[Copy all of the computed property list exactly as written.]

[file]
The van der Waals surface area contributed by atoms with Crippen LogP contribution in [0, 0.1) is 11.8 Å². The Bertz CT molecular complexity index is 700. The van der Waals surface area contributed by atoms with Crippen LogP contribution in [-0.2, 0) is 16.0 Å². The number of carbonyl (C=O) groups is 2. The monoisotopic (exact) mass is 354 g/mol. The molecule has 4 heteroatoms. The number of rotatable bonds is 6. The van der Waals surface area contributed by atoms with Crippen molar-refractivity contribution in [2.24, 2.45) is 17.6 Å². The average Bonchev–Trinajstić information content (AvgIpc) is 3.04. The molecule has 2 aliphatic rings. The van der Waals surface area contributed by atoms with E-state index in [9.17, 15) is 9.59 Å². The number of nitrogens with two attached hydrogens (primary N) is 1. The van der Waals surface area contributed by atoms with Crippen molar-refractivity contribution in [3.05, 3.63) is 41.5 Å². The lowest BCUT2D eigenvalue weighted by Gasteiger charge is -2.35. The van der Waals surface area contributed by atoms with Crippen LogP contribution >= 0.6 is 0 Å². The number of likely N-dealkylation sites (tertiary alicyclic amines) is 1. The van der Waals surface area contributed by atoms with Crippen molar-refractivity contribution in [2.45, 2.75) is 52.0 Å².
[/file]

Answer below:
The van der Waals surface area contributed by atoms with Crippen LogP contribution in [0, 0.1) is 11.8 Å². The Bertz CT molecular complexity index is 700. The van der Waals surface area contributed by atoms with Crippen LogP contribution in [-0.2, 0) is 16.0 Å². The number of carbonyl (C=O) groups is 2. The monoisotopic (exact) mass is 354 g/mol. The molecule has 4 heteroatoms. The number of rotatable bonds is 6. The van der Waals surface area contributed by atoms with Crippen molar-refractivity contribution in [2.24, 2.45) is 17.6 Å². The average Bonchev–Trinajstić information content (AvgIpc) is 3.04. The molecule has 2 aliphatic rings. The van der Waals surface area contributed by atoms with E-state index in [9.17, 15) is 9.59 Å². The number of nitrogens with two attached hydrogens (primary N) is 1. The van der Waals surface area contributed by atoms with Crippen molar-refractivity contribution in [3.05, 3.63) is 41.5 Å². The lowest BCUT2D eigenvalue weighted by Gasteiger charge is -2.35. The van der Waals surface area contributed by atoms with Crippen LogP contribution >= 0.6 is 0 Å². The number of likely N-dealkylation sites (tertiary alicyclic amines) is 1. The van der Waals surface area contributed by atoms with Crippen molar-refractivity contribution in [2.45, 2.75) is 52.0 Å².